<< Chapter < Page | Chapter >> Page > |
Now change the Number of quantization levels for some fixed values of Frequency and Sampling Frequency. As the number of quantization levels is increased, the Digital waveform becomes smoother and a smaller amount of quantization error or noise is generated.
Next, set the frequency $f=\text{100}$ Hz and vary the sampling frequency. Observe the reconstructed waveform. [link] shows the reconstructed signals for three different values of skipped samples. If the sampling frequency is increased, fewer samples are skipped during the analog-to-digital conversion, which makes the reconstruction process more accurate.
In this example, let us compute and compare the DTFT and DFT of digital signals with the CTFT and FS of analog signals. [link] illustrates the completed block diagram of this transform comparison system. As discussed previously, to simulate an analog signal, consider a small time interval $(\text{dt}=0\text{.}\text{001})$ . The corresponding discrete signal is considered to be the same signal with a larger time interval $(\text{dt}1=0\text{.}\text{01})$ .
Generate a periodic square wave with the time period
$T=0\text{.}1$ . Connect the input variable mode to an Enum Control to make the signal periodic or aperiodic. If the signal is periodic (case 0), compute the FS of the analog signal and the DFT of the digital signal using the
fft
function over one period of the signal. For aperiodic signals, only one period of the square wave is considered and the remaining portion is padded with zeros. For aperiodic signals, the transformations are CTFT (for analog signals) and DTFT (for digital signals), which are computed using the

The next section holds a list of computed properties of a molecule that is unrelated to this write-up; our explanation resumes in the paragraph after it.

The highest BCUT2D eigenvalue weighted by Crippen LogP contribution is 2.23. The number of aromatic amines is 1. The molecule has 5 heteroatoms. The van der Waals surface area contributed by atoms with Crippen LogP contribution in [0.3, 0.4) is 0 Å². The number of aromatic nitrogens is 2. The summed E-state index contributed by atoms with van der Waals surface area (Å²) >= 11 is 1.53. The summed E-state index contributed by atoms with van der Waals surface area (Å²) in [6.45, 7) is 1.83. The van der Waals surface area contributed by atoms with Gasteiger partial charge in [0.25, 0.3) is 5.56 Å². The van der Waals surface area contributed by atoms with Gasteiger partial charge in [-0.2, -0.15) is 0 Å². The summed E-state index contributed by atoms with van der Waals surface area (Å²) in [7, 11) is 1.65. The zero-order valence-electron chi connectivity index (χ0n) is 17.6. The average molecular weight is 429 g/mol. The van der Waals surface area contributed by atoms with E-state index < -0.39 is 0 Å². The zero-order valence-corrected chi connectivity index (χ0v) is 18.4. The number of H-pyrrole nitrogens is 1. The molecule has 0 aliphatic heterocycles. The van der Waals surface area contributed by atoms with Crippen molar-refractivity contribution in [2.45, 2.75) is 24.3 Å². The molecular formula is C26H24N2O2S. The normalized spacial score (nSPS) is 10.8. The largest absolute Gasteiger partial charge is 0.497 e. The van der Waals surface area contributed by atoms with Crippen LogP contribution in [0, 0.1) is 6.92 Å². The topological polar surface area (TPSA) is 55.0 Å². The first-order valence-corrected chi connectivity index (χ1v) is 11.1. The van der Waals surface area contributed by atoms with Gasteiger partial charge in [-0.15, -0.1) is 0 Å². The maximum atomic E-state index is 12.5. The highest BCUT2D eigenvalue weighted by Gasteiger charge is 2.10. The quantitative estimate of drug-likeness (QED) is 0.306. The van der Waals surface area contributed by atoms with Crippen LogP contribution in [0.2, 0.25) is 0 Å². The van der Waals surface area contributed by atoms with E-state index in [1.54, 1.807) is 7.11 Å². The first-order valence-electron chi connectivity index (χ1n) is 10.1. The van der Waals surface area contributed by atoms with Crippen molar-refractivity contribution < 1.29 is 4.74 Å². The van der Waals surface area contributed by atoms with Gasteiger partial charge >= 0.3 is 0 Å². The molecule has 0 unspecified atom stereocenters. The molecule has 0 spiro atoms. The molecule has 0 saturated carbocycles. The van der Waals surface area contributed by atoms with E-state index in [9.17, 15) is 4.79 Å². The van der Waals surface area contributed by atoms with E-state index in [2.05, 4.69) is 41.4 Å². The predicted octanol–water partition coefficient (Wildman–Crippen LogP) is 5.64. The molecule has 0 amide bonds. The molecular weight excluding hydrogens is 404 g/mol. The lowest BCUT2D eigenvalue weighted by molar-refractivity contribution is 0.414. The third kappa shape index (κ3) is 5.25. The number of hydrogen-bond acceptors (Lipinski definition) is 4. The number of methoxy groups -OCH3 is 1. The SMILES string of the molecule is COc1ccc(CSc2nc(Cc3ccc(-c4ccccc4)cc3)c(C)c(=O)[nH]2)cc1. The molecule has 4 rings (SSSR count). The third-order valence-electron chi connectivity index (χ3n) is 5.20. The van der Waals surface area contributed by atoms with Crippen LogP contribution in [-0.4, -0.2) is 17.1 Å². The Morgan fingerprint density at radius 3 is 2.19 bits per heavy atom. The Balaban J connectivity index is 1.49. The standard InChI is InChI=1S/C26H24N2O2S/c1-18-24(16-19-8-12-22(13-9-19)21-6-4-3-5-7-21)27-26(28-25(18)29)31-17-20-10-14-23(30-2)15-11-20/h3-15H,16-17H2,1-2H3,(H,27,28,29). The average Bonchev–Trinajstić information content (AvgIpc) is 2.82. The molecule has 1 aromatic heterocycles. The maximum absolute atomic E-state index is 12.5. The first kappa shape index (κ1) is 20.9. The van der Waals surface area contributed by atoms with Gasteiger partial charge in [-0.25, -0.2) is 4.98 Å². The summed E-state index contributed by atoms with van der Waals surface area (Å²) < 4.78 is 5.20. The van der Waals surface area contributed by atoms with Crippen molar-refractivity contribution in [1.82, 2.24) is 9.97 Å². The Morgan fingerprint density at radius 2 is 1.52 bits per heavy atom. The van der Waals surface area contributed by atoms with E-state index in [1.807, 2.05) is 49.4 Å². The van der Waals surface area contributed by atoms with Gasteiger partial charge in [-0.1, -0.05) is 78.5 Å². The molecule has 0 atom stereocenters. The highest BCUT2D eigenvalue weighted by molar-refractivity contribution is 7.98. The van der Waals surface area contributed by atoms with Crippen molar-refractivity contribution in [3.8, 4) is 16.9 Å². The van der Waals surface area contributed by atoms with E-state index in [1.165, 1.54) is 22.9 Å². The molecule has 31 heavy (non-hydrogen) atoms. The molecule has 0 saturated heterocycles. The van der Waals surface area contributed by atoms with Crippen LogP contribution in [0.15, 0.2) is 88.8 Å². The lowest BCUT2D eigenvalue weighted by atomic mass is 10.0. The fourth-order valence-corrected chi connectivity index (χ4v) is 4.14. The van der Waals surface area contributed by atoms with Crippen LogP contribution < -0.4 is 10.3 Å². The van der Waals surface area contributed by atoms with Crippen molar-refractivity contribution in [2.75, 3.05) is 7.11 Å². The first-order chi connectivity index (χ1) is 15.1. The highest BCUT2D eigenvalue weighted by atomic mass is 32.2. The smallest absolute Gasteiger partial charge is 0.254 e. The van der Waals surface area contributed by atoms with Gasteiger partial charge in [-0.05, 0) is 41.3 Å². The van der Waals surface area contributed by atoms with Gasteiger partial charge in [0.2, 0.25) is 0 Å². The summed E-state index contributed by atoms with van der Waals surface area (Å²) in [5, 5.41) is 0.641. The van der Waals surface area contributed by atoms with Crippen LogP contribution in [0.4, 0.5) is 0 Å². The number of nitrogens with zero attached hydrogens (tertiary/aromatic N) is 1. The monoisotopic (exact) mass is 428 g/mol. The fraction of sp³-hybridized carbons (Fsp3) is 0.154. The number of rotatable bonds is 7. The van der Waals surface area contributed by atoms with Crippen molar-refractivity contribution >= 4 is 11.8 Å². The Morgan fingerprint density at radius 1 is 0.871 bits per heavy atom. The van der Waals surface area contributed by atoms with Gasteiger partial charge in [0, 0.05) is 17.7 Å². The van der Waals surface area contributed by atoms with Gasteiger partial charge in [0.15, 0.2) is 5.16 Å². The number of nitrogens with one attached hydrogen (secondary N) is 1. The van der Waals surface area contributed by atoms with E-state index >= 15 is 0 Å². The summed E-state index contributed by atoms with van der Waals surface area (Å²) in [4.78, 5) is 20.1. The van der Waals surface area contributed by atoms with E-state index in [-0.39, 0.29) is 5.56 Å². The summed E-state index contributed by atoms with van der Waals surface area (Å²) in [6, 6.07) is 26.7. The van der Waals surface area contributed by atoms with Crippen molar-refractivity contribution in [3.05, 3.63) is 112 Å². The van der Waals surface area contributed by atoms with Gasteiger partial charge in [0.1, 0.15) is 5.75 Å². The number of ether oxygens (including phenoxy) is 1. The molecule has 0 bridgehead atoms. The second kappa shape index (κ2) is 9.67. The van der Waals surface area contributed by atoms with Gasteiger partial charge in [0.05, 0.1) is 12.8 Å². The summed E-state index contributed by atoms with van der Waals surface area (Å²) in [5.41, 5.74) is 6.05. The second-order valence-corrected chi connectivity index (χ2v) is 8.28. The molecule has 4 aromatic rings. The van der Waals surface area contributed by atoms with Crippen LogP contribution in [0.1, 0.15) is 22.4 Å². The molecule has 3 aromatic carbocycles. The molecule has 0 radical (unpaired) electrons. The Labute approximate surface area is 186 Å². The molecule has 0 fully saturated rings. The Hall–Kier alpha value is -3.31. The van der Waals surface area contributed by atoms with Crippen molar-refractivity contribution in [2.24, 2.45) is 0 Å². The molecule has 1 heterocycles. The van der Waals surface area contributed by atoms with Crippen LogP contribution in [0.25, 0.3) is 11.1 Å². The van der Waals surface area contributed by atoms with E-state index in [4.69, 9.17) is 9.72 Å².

fft
function. In fact, this function provides a computationally efficient implementation of the DFT transformation for periodic discrete-time signals. However, because simulated analog signals are actually discrete with a small time interval, this function is also used to compute the Fourier series for continuous-time signals. Because DFT requires periodicity, one needs to treat aperiodic signals as periodic with a period
$T=\infty $ to apply this useful function. That is why the
fft
function is also used for aperiodic signals to compute CTFT and DTFT (as done in the earlier labs). However, in practice, it should be noted that the period of the zero padded signal is not infinite but assumed long enough to obtain a close approximation. Apply the same approach to the computation of CTFT and DTFT. Because DTFT is periodic in the frequency domain, for digital signals, repeat the frequency representation using the textual statement
yd=repmat(
yd,1,9)
, noting that the
fft
function computes the transformation for one period only.
Notification Switch
Would you like to follow the 'An interactive approach to signals and systems laboratory' conversation and receive update notifications?